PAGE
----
Video: King of Shaves new Hyperglide razor
Launched last night at an event in London (16 January), the razor claims to eliminate the need for shaving foam by using a water-activated self-lubricating cartridge. It was four years in research and development, with King of Shaves patenting the technology, which was originally developed by a UK university for us in the medical device industry.
The deal with Fnatic, which participates in pro-gaming leagues for online games including World of Warcraft, Quake and Counterstrike is aimed at attracting men and women in the 18 to 24 age bracket who are increasingly playing online games. The team has a strong presence on social media, with 1m Facebook fans, and a strong following across Twitter and YouTube.
“We want to introduce King of Shaves to a much younger audience and so we have done a deal with Fnatic. This is about taking the brand to the next generation of shavers,” said King, speaking at the event.
King of Shaves has also launched a viral video ad for the razor which avoids technical explanations and instead focuses on an “elegant” message. The ad (see video above) features a man shaving with one of the Hyperglide razors, with the view panning out to reveal that he is under water and the message “Just add water”.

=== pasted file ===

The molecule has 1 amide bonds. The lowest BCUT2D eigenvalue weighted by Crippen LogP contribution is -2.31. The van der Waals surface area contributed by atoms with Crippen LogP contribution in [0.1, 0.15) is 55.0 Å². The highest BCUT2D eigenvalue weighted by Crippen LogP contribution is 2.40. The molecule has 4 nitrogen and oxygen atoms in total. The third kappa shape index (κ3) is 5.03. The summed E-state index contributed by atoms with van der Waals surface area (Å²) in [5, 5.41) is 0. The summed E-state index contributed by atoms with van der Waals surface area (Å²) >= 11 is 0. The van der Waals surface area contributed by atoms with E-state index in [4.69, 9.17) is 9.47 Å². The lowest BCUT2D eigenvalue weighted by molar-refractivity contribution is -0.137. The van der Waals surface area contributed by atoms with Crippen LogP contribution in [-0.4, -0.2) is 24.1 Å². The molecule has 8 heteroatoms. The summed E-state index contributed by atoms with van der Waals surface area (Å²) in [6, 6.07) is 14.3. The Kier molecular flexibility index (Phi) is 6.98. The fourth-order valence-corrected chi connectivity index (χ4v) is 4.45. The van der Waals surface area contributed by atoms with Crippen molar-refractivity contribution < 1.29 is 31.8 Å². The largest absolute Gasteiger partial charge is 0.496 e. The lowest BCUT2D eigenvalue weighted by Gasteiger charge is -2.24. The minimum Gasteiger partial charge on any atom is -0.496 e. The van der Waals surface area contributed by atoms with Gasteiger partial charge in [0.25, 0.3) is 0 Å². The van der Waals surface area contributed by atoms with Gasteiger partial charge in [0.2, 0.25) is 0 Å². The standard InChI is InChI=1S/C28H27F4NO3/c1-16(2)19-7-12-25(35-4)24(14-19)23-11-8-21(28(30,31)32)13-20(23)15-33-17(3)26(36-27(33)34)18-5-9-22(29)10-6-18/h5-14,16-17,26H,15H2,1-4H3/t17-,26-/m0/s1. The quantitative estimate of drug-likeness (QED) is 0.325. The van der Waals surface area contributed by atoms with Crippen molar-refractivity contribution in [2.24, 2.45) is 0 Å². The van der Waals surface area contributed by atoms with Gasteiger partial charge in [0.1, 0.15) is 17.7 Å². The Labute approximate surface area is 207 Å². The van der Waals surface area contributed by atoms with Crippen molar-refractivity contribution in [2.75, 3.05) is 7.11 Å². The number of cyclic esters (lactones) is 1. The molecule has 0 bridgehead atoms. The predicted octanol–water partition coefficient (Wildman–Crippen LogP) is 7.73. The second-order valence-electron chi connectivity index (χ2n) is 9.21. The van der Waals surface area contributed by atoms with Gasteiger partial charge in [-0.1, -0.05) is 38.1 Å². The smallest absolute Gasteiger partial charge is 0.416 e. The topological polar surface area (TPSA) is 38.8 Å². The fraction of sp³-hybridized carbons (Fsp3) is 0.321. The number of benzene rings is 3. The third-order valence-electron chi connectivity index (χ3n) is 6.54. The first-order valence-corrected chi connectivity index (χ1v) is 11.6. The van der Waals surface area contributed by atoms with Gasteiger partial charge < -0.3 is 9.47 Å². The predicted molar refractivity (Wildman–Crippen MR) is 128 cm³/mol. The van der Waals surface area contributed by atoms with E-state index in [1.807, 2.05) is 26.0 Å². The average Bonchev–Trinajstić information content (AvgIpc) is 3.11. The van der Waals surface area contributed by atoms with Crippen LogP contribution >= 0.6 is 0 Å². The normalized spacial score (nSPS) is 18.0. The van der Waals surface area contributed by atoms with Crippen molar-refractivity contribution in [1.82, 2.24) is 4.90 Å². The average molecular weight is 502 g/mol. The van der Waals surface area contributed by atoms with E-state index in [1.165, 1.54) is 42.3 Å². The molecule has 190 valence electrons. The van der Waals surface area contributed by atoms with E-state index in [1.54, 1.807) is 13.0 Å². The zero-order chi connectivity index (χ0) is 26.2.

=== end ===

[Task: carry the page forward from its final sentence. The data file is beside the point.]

“It’s very simple, very minimal and very elegant. It does what it says on the tin,” added King.
King of Shaves will also be running brand product positioning ads in tech magazines such as Wired, while also promoting the new razor on its digital and social media channels. Altogether, King of Shaves is investing £1m in the marketing campaign, with King joking that he is yet to decide whether to buy airtime on TV, for example during ITV programme Splash.
While the ads unveiled so far are aimed at men, the Hyperglide razor also works for women and King of Shaves is planning promotional activity to appeal to them.
The launch comes as figures from Kantar Worldpanel show that the global razor market is in decline. King blames this sales slowdown on a number of factors, including difficult economic conditions over the past six years and the growing trend for celebrities such as George Clooney to sport a beard.
Procter & Gamble, which owns the market leader Gillette, also said its razor sales are falling developed markets due to the “vogue for stubble”. Gillette currently accounts for around 80 per cent of the global razor market, according to Mintel.